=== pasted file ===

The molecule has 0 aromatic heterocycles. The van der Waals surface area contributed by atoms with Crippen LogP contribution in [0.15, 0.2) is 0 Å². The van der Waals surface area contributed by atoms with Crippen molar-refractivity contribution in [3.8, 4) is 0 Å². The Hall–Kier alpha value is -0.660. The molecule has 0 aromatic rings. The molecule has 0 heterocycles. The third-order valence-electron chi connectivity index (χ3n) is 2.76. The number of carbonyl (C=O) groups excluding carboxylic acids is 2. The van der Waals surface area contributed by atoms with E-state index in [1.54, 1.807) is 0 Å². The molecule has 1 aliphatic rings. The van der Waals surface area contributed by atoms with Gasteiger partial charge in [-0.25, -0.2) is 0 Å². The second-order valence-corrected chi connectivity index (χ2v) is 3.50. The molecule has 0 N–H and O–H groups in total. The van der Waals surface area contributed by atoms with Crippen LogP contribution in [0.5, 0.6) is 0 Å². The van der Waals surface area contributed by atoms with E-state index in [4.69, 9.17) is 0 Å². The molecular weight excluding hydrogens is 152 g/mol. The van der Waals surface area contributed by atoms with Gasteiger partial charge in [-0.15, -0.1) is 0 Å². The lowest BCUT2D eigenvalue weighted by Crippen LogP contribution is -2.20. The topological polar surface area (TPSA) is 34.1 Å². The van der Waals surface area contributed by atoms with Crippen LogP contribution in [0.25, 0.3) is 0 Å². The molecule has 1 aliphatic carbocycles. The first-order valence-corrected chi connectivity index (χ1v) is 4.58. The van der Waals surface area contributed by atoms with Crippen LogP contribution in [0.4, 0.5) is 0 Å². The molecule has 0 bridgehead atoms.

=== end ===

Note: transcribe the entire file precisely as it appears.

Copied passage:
The molecule has 0 aromatic heterocycles. The van der Waals surface area contributed by atoms with Crippen LogP contribution in [0.15, 0.2) is 0 Å². The van der Waals surface area contributed by atoms with Crippen molar-refractivity contribution in [3.8, 4) is 0 Å². The Hall–Kier alpha value is -0.660. The molecule has 0 aromatic rings. The molecule has 0 heterocycles. The third-order valence-electron chi connectivity index (χ3n) is 2.76. The number of carbonyl (C=O) groups excluding carboxylic acids is 2. The van der Waals surface area contributed by atoms with E-state index in [1.54, 1.807) is 0 Å². The molecule has 1 aliphatic rings. The van der Waals surface area contributed by atoms with Gasteiger partial charge in [-0.25, -0.2) is 0 Å². The second-order valence-corrected chi connectivity index (χ2v) is 3.50. The molecule has 0 N–H and O–H groups in total. The van der Waals surface area contributed by atoms with Crippen LogP contribution in [0.5, 0.6) is 0 Å². The van der Waals surface area contributed by atoms with E-state index in [4.69, 9.17) is 0 Å². The molecular weight excluding hydrogens is 152 g/mol. The van der Waals surface area contributed by atoms with Gasteiger partial charge in [-0.15, -0.1) is 0 Å². The lowest BCUT2D eigenvalue weighted by Crippen LogP contribution is -2.20. The topological polar surface area (TPSA) is 34.1 Å². The van der Waals surface area contributed by atoms with Crippen LogP contribution in [0.25, 0.3) is 0 Å². The molecule has 1 aliphatic carbocycles. The first-order valence-corrected chi connectivity index (χ1v) is 4.58. The van der Waals surface area contributed by atoms with Crippen LogP contribution in [0.4, 0.5) is 0 Å². The molecule has 0 bridgehead atoms.